But in fact, it’s the opposite — explain to your boss that by taking on too many commitments, you are weakening your productivity and jeopardizing your existing commitments. If your boss insists that you take on the project, go over your project or task list and ask him/her to re-prioritize, explaining that there’s only so much you can take on at one time.

7. Pre-Empting

It’s often much easier to pre-empt requests than to say “no” to them after the request has been made. If you know that requests are likely to be made, perhaps in a meeting, just say to everyone as soon as you come into the meeting,

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“Look guys, just to let you know, my week is booked full with some urgent projects and I won’t be able to take on any new requests.”

8. Get Back to You

Instead of providing an answer then and there, it’s often better to tell the person you’ll give their request some thought and get back to them. This will allow you to give it some consideration, and check your commitments and priorities. Then, if you can’t take on the request, simply tell them:

“After giving this some thought, and checking my commitments, I won’t be able to accommodate the request at this time.”

At least you gave it some consideration.

9. Maybe Later

If this is an option that you’d like to keep open, instead of just shutting the door on the person, it’s often better to just say,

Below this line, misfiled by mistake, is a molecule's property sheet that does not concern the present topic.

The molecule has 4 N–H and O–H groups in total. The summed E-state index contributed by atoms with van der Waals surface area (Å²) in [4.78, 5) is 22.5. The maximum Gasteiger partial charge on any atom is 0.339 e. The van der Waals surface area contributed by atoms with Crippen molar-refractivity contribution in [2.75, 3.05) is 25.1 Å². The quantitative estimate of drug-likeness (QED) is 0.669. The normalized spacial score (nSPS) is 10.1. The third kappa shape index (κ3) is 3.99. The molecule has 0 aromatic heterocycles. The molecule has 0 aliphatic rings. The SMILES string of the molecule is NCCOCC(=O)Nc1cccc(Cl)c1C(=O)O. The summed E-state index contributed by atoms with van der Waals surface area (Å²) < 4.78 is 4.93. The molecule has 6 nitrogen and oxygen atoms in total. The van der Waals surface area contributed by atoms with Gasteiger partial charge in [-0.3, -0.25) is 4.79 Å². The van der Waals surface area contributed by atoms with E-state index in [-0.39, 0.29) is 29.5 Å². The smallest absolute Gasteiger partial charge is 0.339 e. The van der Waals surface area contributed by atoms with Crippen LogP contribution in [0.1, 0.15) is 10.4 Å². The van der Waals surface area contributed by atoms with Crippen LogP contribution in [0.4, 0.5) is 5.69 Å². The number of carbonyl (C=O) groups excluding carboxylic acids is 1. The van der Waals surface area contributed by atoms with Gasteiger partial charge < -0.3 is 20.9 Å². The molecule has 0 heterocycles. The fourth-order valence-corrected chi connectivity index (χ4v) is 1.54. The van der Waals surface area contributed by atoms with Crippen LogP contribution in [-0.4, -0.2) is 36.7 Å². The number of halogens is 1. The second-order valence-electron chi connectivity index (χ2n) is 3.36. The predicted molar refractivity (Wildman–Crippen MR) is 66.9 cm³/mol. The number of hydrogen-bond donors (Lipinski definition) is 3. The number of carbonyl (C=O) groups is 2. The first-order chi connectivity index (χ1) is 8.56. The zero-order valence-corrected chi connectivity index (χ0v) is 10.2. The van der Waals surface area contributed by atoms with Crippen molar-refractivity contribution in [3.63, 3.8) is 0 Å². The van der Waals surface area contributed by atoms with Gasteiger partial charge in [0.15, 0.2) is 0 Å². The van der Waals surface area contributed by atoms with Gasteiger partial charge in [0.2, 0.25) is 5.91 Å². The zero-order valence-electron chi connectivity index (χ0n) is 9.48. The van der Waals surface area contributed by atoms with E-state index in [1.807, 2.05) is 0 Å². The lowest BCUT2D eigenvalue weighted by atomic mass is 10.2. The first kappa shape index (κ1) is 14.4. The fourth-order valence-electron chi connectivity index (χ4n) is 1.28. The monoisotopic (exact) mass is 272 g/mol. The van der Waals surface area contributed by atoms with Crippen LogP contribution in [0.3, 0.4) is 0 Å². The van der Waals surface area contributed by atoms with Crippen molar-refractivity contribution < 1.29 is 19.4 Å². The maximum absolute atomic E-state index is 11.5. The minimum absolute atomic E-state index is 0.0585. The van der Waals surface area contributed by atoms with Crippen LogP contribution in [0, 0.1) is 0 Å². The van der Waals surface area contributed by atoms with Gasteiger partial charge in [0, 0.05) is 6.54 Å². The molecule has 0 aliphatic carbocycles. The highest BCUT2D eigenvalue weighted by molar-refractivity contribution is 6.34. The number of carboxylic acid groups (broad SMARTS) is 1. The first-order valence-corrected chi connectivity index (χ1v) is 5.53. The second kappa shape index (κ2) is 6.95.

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“This sounds like an interesting opportunity, but I just don’t have the time at the moment. Perhaps you could check back with me in [give a time frame].”

Next time, when they check back with you, you might have some free time on your hands.

10. It’s Not You, It’s Me

This classic dating rejection can work in other situations. Don’t be insincere about it, though. Often, the person or project is a good one, but it’s just not right for you, at least not at this time.

Simply say so — you can compliment the idea, the project, the person, the organization … but say that it’s not the right fit, or it’s not what you’re looking for at this time. Only say this if it’s true — people can sense insincerity.

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Featured photo credit: Kyle Glenn via unsplash.com